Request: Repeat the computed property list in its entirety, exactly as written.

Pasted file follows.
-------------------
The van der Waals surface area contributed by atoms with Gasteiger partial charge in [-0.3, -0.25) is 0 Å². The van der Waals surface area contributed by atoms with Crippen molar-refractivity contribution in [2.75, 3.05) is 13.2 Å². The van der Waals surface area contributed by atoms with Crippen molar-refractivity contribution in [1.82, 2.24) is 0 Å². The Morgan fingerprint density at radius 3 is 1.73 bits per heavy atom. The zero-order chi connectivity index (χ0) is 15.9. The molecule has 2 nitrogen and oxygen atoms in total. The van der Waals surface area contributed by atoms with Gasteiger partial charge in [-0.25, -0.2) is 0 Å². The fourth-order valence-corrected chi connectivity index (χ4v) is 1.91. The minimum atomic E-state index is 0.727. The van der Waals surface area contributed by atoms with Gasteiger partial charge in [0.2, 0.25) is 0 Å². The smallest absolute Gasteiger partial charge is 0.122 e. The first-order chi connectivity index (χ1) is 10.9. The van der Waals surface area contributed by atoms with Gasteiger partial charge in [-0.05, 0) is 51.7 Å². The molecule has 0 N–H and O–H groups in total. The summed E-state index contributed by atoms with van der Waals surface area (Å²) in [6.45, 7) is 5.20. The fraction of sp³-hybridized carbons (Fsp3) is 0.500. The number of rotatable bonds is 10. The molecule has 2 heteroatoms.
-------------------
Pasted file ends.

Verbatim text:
The van der Waals surface area contributed by atoms with Gasteiger partial charge in [-0.3, -0.25) is 0 Å². The van der Waals surface area contributed by atoms with Crippen molar-refractivity contribution in [2.75, 3.05) is 13.2 Å². The van der Waals surface area contributed by atoms with Crippen molar-refractivity contribution in [1.82, 2.24) is 0 Å². The Morgan fingerprint density at radius 3 is 1.73 bits per heavy atom. The zero-order chi connectivity index (χ0) is 15.9. The molecule has 2 nitrogen and oxygen atoms in total. The van der Waals surface area contributed by atoms with Gasteiger partial charge in [-0.25, -0.2) is 0 Å². The fourth-order valence-corrected chi connectivity index (χ4v) is 1.91. The minimum atomic E-state index is 0.727. The van der Waals surface area contributed by atoms with Gasteiger partial charge in [0.2, 0.25) is 0 Å². The smallest absolute Gasteiger partial charge is 0.122 e. The first-order chi connectivity index (χ1) is 10.9. The van der Waals surface area contributed by atoms with Gasteiger partial charge in [-0.05, 0) is 51.7 Å². The molecule has 0 N–H and O–H groups in total. The summed E-state index contributed by atoms with van der Waals surface area (Å²) in [6.45, 7) is 5.20. The fraction of sp³-hybridized carbons (Fsp3) is 0.500. The number of rotatable bonds is 10. The molecule has 2 heteroatoms.